President discusses accomplishments, challenges in address

April 10, 2017 | News, UToday
By Christine Wasserman

More than 600 faculty, staff, students and community members attended Dr. Sharon L. Gaber’s first state of the university address April 5 in the Thompson Student Union Auditorium, 22 months after she joined The University of Toledo as its 17th president.

In her address, Gaber outlined the significant progress the University has made, while also detailing major challenges and offering her vision of where UT will be in the next five to 10 years.

President Sharon L. Gaber discussed the tremendous number of accomplishments UT has achieved over the past 22 months, as well as challenges the University faces.

Chief among the accomplishments she mentioned were building on UT’s fundamentals through the establishment of five overarching goals, which are being addressed through four plans — a diversity plan, enrollment plan, multiple-campus master plan and the strategic plan.

Gaber praised $50 million in savings — 13 percent of the general fund budget — achieved through spending reductions, new revenue and cost avoidance. She also applauded the University’s fundraising efforts, already up by 69 percent this year — a nine-year high that totals more than $17.2 million year to date.

Further, the president lauded UT’s researchers. Last month, Gaber formally recognized researchers who have received external funding greater than $1 million. This year, new competitive research awards already are 45 percent higher than the previous year, and research opportunities for undergraduate students are expanding.

More than 600 attended the state of the university address April 5 in the Thompson Student Union Auditorium.

In addition to noting myriad accomplishments, Gaber addressed the significant fiscal challenges the University faces, in part due to an additional two-year tuition freeze proposed by the state, along with Gov. Kasich’s suggestion that Ohio’s public universities also may be required to cover textbook costs totaling more than $300, which would cost UT an estimated $14 million annually.

Several cost-saving measures already have been implemented to help address fiscal challenges, based on faculty, staff and student input. “However, further action should be expected, and these won’t be easy decisions,” she stated.

The president also made several announcements, including that UT soon will finish an economic impact study that will demonstrate its key role in generating income, developing human capital, and supporting the region’s economy.

Dr. Kaye M. Patten, senior vice president for student affairs, and Dr. Mohamed Samir Hefzy, professor of mechanical, industrial and manufacturing engineering, visited during the ice cream social.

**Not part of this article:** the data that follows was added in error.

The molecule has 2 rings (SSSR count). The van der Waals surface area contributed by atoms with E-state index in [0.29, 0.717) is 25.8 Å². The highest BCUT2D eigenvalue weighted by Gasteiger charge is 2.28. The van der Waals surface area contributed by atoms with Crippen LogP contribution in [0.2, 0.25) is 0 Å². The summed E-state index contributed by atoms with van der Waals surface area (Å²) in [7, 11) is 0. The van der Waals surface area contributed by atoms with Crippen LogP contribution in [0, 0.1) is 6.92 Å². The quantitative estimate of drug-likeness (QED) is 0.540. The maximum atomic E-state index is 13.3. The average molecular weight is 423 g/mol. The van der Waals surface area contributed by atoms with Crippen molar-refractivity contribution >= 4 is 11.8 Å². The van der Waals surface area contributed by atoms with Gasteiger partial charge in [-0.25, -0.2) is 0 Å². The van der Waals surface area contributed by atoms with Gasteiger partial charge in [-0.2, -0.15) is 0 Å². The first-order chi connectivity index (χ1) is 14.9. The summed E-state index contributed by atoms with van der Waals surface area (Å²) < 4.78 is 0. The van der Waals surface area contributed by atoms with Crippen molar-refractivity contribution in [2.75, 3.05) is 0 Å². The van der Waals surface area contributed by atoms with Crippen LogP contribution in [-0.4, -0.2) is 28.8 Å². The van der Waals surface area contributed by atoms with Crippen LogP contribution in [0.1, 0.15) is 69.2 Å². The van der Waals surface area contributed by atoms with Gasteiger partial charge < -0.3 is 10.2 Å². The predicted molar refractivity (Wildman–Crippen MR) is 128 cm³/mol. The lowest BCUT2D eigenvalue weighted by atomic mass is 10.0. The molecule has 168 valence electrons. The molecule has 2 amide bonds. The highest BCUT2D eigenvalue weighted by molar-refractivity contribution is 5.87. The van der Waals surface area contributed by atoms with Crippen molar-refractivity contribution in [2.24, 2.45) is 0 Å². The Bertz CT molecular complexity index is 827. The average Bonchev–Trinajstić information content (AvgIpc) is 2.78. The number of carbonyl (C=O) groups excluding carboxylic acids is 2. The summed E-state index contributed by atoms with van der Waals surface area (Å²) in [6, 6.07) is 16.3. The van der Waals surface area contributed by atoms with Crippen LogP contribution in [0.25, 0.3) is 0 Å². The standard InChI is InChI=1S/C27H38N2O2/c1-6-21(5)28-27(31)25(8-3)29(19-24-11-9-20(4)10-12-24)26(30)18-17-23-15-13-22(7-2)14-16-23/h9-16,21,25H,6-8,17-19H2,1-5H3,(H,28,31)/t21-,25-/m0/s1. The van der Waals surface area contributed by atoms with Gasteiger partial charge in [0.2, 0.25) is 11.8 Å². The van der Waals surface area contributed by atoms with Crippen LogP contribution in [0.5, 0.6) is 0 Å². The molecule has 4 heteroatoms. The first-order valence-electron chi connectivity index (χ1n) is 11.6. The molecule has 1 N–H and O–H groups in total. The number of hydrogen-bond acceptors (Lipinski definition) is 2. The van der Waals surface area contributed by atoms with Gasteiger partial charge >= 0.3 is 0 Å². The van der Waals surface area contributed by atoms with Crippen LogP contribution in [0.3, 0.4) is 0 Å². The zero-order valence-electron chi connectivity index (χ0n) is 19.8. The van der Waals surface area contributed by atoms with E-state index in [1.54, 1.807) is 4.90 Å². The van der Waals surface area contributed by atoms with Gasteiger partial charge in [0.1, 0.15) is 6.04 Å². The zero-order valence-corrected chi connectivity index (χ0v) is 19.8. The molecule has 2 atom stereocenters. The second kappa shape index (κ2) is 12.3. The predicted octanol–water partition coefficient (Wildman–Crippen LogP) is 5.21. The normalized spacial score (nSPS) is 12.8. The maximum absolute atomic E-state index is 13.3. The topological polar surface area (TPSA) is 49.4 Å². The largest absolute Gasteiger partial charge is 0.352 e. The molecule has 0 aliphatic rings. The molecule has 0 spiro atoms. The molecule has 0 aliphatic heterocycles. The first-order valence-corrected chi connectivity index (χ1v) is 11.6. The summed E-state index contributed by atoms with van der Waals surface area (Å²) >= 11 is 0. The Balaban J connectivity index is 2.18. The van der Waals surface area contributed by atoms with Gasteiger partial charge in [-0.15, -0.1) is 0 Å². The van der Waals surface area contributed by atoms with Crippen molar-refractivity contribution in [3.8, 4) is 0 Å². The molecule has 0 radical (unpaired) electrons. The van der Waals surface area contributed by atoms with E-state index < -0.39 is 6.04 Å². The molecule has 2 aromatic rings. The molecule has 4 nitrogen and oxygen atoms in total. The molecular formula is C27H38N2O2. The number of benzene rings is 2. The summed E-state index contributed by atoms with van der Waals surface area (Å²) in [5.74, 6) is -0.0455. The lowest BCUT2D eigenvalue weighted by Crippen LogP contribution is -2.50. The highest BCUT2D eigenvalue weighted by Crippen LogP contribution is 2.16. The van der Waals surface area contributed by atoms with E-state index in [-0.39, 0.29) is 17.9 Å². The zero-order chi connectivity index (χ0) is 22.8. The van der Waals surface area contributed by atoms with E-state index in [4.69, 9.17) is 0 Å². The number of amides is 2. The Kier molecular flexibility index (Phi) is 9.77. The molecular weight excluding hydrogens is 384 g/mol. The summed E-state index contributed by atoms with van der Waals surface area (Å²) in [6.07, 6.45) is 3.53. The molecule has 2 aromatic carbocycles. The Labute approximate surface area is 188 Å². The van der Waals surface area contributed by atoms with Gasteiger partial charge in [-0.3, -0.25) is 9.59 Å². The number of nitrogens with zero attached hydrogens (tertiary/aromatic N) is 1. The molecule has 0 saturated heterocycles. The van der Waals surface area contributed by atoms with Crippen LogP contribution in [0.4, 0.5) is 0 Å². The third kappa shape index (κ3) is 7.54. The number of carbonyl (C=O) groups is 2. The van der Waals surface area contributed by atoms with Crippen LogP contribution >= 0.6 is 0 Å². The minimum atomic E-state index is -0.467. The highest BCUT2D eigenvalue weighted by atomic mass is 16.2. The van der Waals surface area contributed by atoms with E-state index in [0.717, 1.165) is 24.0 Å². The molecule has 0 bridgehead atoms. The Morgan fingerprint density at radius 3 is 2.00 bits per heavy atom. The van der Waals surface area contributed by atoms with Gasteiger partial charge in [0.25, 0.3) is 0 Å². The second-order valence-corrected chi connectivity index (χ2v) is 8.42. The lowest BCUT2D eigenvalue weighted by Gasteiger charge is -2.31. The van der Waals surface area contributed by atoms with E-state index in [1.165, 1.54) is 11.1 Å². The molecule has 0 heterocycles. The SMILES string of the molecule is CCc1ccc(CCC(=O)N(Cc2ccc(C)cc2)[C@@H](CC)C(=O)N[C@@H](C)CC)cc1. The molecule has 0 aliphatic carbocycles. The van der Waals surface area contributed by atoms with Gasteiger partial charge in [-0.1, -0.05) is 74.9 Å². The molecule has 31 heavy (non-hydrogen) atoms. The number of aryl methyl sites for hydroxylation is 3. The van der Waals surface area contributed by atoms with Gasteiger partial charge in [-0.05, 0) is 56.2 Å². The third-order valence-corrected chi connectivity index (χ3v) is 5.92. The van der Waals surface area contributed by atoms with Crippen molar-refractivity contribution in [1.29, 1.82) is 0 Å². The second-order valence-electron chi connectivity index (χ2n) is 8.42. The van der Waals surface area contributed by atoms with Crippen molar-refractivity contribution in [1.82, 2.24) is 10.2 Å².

Gaber also announced that mandatory Title IX and ethics training for staff and faculty will begin in July, and the University is creating an ad hoc task force on sexual assault awareness and prevention. “Student safety is a top priority,” she said.

Answering the question of where UT should be in the next decade or less, the president said she envisions UT becoming a much more formidable, comprehensive public research university, not only ranking higher nationally, but also becoming the postsecondary anchor institution in the northern part of the state.

Referring to UT as an “institution of opportunity,” she stated, “What a UT education promises the daughters and sons of plant workers and store clerks is that they can one day manage the plant. They can own the store if they want to. They can build the career of their choice. And they can lead.”

Said Mary Humphrys, president of Faculty Senate and associate professor of applied organizational technology, “In her brief time here, Dr. Gaber has created a culture of collaboration and shared governance that has set the foundation for a successful future.

“She understands the importance of providing the best possible educational experience for our students. I’m sure UT will continue gaining momentum under her strong leadership.”

Throughout the address, Gaber acknowledged several students, faculty and staff members by name for their excellence in research, commitment to improving student services, and community service.

“I think this shows how approachable she is,” said Joey Leech, a senior majoring in civil engineering, who was acknowledged by Gaber for his role as director of the Big Event. “I’m impressed that she’s so visible around campus and that she recognizes all the great work that students and others are doing.”

Immediately following the address, participants were invited to a complimentary ice cream social, while posting their ideas for continued transformation on large posters located throughout the auditorium.

The state of the university address may be viewed here.

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